NC-LINK Implements and Evaluates Innovative HIV Care Approaches in North Carolina

Published July 14, 2015 under Research News

NC-LINK Meeting

State Bridge Counselors from the NC Department of Health and Human Services sharing insight into the challenges and successes of linking and re-engaging HIV clients in care on a state level at the recent stakeholders meeting

Researchers at the Center for Health Policy and Inequalities Research (CHPIR) at the Duke Global Health Institute are working with providers and policymakers to evaluate innovative approaches to engage people living with HIV (PLWH) in consistent medical care across North Carolina. 

This demonstration project—called NC-LINK—is a collaborative effort of the North Carolina Department of Health and Human Services, The University of North Carolina at Chapel Hill, and Duke University. Kristen Sullivan, a research scholar at CHPIR, leads the evaluation and provision of technical assistance to the project sites.  

NC-LINK Is Helping to Advance National HIV/AIDS Strategy

Large scale, evidence-based approaches to fully engage PLWH are urgently needed in order to achieve the goals of the National HIV/AIDS Strategy and end the HIV epidemic.  These goals include:

  • Reducing new HIV infections
  • Increasing access to care and improving health outcomes for PLWH
  • Reducing HIV-related health disparities

NC-LINK is currently evaluating several intervention approaches implemented over the last three years that address these goals, particularly the second goal of increasing access to care and improving health outcomes. 

NC-LINK aims to maximize engagement along the HIV continuum of care in North Carolina through initiatives including:

  • Creating a statewide, integrated HIV care and surveillance database
  • Providing rapid, targeted testing of individuals who accompany patients to HIV medical appointments
  • Developing and implementing clinic and regional protocols to use data to identify and retain patients at risk for falling out of care
  • Enhancing the capacity of specially-trained counselors to rapidly link newly-diagnosed HIV patients into care and locate and re-engage patients who fall out of care

NC-LINK Hosts Productive Annual Stakeholders Meeting

In June, more than 50 HIV medical and ancillary care providers, policymakers, interventionists and evaluators from across the state participating in the NC-LINK project gathered in Chapel Hill, North Carolina, for the second annual stakeholders meeting.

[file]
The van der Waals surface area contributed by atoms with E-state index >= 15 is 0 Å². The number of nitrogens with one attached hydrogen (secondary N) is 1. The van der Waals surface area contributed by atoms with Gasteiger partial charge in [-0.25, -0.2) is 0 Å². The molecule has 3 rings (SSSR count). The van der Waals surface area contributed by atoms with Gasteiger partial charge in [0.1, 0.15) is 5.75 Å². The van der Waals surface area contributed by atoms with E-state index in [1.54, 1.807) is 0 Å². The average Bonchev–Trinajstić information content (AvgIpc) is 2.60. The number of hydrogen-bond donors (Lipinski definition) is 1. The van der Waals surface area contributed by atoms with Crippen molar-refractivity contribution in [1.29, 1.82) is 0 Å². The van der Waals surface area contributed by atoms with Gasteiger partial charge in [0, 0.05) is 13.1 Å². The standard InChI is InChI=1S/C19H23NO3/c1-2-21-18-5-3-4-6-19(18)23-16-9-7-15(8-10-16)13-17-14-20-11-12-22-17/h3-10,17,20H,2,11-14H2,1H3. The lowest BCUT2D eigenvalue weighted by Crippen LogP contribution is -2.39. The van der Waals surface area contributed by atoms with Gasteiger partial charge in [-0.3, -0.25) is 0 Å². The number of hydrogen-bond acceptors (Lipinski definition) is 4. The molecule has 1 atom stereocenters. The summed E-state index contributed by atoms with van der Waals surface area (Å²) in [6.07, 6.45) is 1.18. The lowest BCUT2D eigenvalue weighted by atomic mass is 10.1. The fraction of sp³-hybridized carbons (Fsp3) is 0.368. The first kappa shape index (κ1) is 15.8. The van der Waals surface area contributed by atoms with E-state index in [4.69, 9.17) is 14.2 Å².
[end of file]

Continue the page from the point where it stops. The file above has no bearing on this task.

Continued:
Panelists and attendees shared successes and challenges with adapting and implementing interventions for HIV testing, connecting patients with care, and retaining and re-engaging patients in their local contexts. This meeting was a continuation of the ongoing statewide discussion facilitated by the NC-LINK initiative.  

Participants reported that these meetings have been critical to enhancing the success of the project and their work through facilitated shared learning and networking to coordinate engagement efforts. 

Preliminary results reported at the meeting suggest local, regional and statewide efforts have improved HIV care engagement in our state. “We still have a long way to go to achieve the vision of treatment as prevention,” said Sullivan, “but it's encouraging to see the real advances being made in clinics and regions across our state every day.”

Final outcome analyses of the NC-LINK interventions will be completed and disseminated in the upcoming final project year.

Barriers to Care in North Carolina Are Similar to Those in Other Countries

Sullivan’s interest in ensuring sustained medical care to PLWH reaches far beyond North Carolina. Currently, she’s working with global health professor Dorothy Dow to analyze data from HIV-positive adolescents in Moshi, Tanzania. 

Sullivan notes that engagement in continuous HIV care is a major global challenge, and although many issues affecting HIV care are culturally and contextually unique, many commonalities also exist across different countries. For example, she has seen many of the same barriers to care in Moshi that exist here in North Carolina, such as stigma, lack of transportation, mental health problems and poverty.

“There is much to be learned from each other,” Sullivan said, “and I feel very lucky my work allows me the opportunity to explore solutions to these challenges on both local and global levels.”

We still have a long way to go to achieve the vision of treatment as prevention, but it's encouraging to see the real advances being made in clinics and regions across our state every day.

Kristen Sullivan, research scholar at CHIPR